Swift, who with best-selling albums like '1989' and 'Reputation' is one of pop music’s wealthiest and most influential artists, said the deal with Universal Music Group (UMG) included an agreement that any potential sale of UMG’s shares in Spotify 'result in a distribution of money to their artistes, non-recoupable'
Pop music titan Taylor Swift on Monday announced a new record deal with Universal Music Group, which will give her greater control over her own music, and could boost future payouts to artistes for music played on streaming service Spotify.
Swift, who with best-selling albums like “1989” and “Reputation” is one of pop music’s wealthiest and most influential artists, said the deal with Universal Music Group (UMG) included an agreement that any potential sale of UMG’s shares in Spotify “result in a distribution of money to their artistes, non-recoupable.”
“They have generously agreed to this, at what they believe will be much better terms and paid out previously by other major labels,” the “Fearless” singer told her 113 million Instagram followers in a posting.
Spotify, which with some 83 million paid subscribers, is the world’s most popular paid music streaming service, went public in April.
“I feel strongly that streaming was founded on and continues to thrive based on the magic created by artistes, writers and producers,” Swift wrote.
Swift, 28, said she would also own all of her master recordings going forward. The financial terms of her deal with UMG were not released.
Swift has long used her leverage in the industry to campaign for better payments to artistes from streaming services. In 2017, she returned her music to Spotify almost three years after complaining publicly that streaming services did not pay artistes enough.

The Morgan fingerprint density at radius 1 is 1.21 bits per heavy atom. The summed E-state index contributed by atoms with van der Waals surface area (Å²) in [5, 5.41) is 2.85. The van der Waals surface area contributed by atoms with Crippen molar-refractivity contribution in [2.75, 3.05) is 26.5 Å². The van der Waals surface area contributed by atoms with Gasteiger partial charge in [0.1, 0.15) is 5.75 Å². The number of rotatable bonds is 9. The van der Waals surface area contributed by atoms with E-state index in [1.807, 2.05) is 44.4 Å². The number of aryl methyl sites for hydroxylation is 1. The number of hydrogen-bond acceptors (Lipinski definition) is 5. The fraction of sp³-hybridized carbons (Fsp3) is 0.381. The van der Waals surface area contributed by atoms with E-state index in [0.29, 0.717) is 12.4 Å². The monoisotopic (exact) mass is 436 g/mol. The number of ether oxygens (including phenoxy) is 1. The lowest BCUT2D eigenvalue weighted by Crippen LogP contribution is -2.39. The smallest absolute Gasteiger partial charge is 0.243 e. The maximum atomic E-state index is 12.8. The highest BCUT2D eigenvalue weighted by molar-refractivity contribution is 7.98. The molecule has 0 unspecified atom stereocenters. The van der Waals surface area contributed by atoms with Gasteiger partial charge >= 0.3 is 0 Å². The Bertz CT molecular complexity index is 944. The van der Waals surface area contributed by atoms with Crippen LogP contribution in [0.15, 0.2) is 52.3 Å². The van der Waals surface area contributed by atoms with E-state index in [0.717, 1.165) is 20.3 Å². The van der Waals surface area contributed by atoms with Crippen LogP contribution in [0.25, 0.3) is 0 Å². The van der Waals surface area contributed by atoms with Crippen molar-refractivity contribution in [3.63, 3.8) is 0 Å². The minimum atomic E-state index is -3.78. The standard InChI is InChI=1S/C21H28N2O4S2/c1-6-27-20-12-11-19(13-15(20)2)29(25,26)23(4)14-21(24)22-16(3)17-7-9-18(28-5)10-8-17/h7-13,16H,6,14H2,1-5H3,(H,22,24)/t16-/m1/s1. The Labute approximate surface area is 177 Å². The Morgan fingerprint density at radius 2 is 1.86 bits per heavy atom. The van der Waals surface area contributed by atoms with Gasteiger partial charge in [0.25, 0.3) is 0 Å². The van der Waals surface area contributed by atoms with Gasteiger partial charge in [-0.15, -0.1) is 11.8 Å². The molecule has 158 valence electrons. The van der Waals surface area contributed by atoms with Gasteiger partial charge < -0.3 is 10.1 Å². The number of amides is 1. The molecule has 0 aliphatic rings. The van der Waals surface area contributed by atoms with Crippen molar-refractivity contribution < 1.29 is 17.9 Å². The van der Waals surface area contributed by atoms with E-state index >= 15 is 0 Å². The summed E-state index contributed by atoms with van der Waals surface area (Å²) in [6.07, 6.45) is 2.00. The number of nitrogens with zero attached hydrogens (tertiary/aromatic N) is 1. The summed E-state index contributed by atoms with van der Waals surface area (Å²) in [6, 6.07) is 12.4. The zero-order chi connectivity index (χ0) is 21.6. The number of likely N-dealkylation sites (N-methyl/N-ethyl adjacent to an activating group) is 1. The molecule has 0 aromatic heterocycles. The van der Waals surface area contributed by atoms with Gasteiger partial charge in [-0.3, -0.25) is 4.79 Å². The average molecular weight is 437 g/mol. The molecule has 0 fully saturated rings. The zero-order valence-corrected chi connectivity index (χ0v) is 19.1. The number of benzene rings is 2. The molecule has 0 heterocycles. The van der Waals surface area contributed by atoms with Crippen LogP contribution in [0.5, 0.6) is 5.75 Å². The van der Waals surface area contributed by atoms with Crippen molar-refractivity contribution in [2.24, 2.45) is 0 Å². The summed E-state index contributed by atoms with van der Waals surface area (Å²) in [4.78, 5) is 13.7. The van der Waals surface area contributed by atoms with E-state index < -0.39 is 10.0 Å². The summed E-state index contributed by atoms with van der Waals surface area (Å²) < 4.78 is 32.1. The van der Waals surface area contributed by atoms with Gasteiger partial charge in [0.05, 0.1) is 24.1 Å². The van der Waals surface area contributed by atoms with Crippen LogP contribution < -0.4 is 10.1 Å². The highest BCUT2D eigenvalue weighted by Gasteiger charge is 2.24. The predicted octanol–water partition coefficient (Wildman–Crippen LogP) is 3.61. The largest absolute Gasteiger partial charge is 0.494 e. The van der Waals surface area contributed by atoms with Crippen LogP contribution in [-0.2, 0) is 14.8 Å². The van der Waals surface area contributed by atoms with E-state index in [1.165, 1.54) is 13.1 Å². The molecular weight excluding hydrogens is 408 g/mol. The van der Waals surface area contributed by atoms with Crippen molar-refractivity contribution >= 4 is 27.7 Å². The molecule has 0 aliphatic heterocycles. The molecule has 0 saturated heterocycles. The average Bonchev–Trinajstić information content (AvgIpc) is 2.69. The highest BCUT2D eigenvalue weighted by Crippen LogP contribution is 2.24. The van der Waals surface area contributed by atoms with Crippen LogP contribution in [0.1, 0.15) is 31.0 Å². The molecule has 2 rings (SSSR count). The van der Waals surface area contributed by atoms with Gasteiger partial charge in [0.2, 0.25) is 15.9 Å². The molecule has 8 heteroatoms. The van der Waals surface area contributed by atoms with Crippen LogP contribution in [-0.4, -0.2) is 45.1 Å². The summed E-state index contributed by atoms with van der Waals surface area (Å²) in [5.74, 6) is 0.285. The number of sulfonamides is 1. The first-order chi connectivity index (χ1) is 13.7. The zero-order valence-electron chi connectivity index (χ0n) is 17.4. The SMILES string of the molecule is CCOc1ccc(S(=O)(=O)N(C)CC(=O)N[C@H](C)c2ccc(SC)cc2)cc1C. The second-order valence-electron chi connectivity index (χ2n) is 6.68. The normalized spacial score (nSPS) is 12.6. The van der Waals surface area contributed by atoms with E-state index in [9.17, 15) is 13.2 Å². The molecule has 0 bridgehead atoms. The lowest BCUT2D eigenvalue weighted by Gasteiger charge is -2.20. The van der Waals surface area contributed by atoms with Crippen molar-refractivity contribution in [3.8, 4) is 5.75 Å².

Online streaming services like Spotify and Apple Music have become the recording industry’s single biggest revenue source, and last year overtook physical sales of CDs and digital downloads for the first time, global industry body IFPI said in an April report.
Universal Music, a unit of Vivendi, said the multi-album, multi-year agreement was effective immediately.
Universal Music chief executive Lucian Grainge said in a statement that he respected Swift’s campaign for better terms.
“Because of her commitment to her fellow artistes, not only did she want to partner with a company that understood her creative vision and had the resources and expertise to execute globally on her behalf, she also sought a partner whose approach to artists was aligned with hers,” Grainge said.
Swift, who began her music career at age 15 as a country singer with small independent Nashville label Big Machine Records, has earned 10 Grammys and is the only artiste with four albums that have sold more than one million copies in their first week of release.
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